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Reflections on the Past, Questions of the Future--Public Service Broadcasting: A Case Study of The Bahamas Broadcasting System,
Unformatted Document Text:  16 increasing the staff and moving them to the new location of the transmitter. The estimated cost for these improvements far exceeded those proposed in the 1951 budget. The new improvements would cost the station £18,413. This cost was more than the station could afford and the move was delayed until 1959. 39 Also in the 1950s, there was a movement afoot to separate ZNS from telecommunication operations. By the mid-1950s many citizens felt that ZNS had matured enough to be operated as a separate entity. In 1955, the governor, the Earl of Ranfurly, asked the House of Assembly to establish a broadcasting commission that would separate ZNS from the Telecommunications Department—the Telegraph Department became the Telecommunications Department in 1940. The proposed five-member board would be responsible for all electronic broadcast transmission in the colony. After discussions in the House of Assembly and some changes to the proposal, the House accepted the governor’s proposal for the separation of the two departments in December 1955. The only major change proposed by the House was to require that three, rather than two, members of the proposed broadcasting commission be appointed by the House. The final form of the bill, however, reverted to the original proposal of two members of the new commission being appointed by the House of Assembly. The Bill was approved and went into effect January 1, 1957. With subsequent modifications, this act continues as the basic broadcasting law of The Bahamas. 40 The relationship with the Telecommunications Department ended on January 1, 1957, when the act was amended, making it The Bahamas Broadcasting and Television Commission. The separation of ZNS from the Telecommunications Department also resulted in another relocation. In 1959 ZNS relocated to its present site, on top of the hill at 3rd Terrace East, Centreville, Nassau. The present broadcasting act, which made it the Broadcasting Corporation of The Bahamas (BCB), was established in 1972. The following year the country celebrated its

Authors: Storr, Juliette.
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16
increasing the staff and moving them to the new location of the transmitter. The estimated cost
for these improvements far exceeded those proposed in the 1951 budget. The new improvements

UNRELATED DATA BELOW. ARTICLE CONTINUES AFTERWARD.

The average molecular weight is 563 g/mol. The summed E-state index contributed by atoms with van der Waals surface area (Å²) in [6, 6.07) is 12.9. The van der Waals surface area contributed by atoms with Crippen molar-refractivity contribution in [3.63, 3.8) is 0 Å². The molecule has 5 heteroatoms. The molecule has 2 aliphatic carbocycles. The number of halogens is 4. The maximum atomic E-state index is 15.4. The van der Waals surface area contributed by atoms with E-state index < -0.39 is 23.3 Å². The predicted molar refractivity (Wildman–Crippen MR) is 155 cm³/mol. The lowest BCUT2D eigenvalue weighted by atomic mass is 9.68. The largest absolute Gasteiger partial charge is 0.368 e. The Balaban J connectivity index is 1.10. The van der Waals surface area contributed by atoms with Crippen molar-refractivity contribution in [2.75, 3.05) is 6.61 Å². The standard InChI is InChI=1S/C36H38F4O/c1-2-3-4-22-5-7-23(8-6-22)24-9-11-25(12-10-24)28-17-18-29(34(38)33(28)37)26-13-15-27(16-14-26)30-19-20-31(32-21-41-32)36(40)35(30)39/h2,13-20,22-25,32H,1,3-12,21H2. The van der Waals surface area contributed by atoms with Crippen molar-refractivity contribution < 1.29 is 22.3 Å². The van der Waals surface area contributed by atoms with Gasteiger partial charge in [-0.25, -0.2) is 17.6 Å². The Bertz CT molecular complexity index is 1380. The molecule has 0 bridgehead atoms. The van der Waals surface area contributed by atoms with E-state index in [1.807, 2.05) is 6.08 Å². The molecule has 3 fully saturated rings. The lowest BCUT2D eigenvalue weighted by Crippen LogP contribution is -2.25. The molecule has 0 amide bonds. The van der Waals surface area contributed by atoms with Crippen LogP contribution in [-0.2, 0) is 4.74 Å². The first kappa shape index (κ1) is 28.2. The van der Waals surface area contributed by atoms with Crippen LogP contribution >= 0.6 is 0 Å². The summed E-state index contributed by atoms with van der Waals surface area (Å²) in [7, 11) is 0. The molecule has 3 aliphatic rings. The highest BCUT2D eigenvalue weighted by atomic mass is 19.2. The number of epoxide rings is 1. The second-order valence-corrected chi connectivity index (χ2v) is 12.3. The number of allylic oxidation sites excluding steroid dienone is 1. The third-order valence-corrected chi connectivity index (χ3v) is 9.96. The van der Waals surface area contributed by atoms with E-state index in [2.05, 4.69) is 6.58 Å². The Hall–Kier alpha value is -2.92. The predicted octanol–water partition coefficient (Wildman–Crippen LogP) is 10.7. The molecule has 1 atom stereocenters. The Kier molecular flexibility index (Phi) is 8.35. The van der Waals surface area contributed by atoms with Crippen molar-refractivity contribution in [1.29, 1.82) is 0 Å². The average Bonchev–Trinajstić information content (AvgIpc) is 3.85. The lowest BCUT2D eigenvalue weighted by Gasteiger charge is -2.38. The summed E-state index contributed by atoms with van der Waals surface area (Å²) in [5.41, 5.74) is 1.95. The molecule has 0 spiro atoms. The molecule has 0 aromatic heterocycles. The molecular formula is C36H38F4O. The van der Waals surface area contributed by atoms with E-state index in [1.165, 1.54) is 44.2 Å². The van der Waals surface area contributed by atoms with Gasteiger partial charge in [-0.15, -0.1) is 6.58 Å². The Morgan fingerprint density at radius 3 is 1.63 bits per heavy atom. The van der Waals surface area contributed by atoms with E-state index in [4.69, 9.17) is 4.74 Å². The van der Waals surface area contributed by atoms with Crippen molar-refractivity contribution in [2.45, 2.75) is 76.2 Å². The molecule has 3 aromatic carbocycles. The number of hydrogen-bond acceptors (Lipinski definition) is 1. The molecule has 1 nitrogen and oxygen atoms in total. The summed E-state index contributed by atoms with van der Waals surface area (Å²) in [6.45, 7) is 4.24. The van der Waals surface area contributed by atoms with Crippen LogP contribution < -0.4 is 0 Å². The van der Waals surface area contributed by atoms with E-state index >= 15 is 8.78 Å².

would cost the station £18,413. This cost was more than the station could afford and the move
was delayed until 1959.
39
Also in the 1950s, there was a movement afoot to separate ZNS from telecommunication
operations. By the mid-1950s many citizens felt that ZNS had matured enough to be operated as
a separate entity. In 1955, the governor, the Earl of Ranfurly, asked the House of Assembly to
establish a broadcasting commission that would separate ZNS from the Telecommunications
Department—the Telegraph Department became the Telecommunications Department in 1940.
The proposed five-member board would be responsible for all electronic broadcast transmission
in the colony. After discussions in the House of Assembly and some changes to the proposal, the
House accepted the governor’s proposal for the separation of the two departments in December
1955. The only major change proposed by the House was to require that three, rather than two,
members of the proposed broadcasting commission be appointed by the House. The final form of
the bill, however, reverted to the original proposal of two members of the new commission being
appointed by the House of Assembly. The Bill was approved and went into effect January 1,
1957. With subsequent modifications, this act continues as the basic broadcasting law of The
Bahamas.
40
The relationship with the Telecommunications Department ended on January 1, 1957,
when the act was amended, making it The Bahamas Broadcasting and Television Commission.
The separation of ZNS from the Telecommunications Department also resulted in another
relocation. In 1959 ZNS relocated to its present site, on top of the hill at 3rd Terrace East,
Centreville, Nassau. The present broadcasting act, which made it the Broadcasting Corporation
of The Bahamas (BCB), was established in 1972. The following year the country celebrated its


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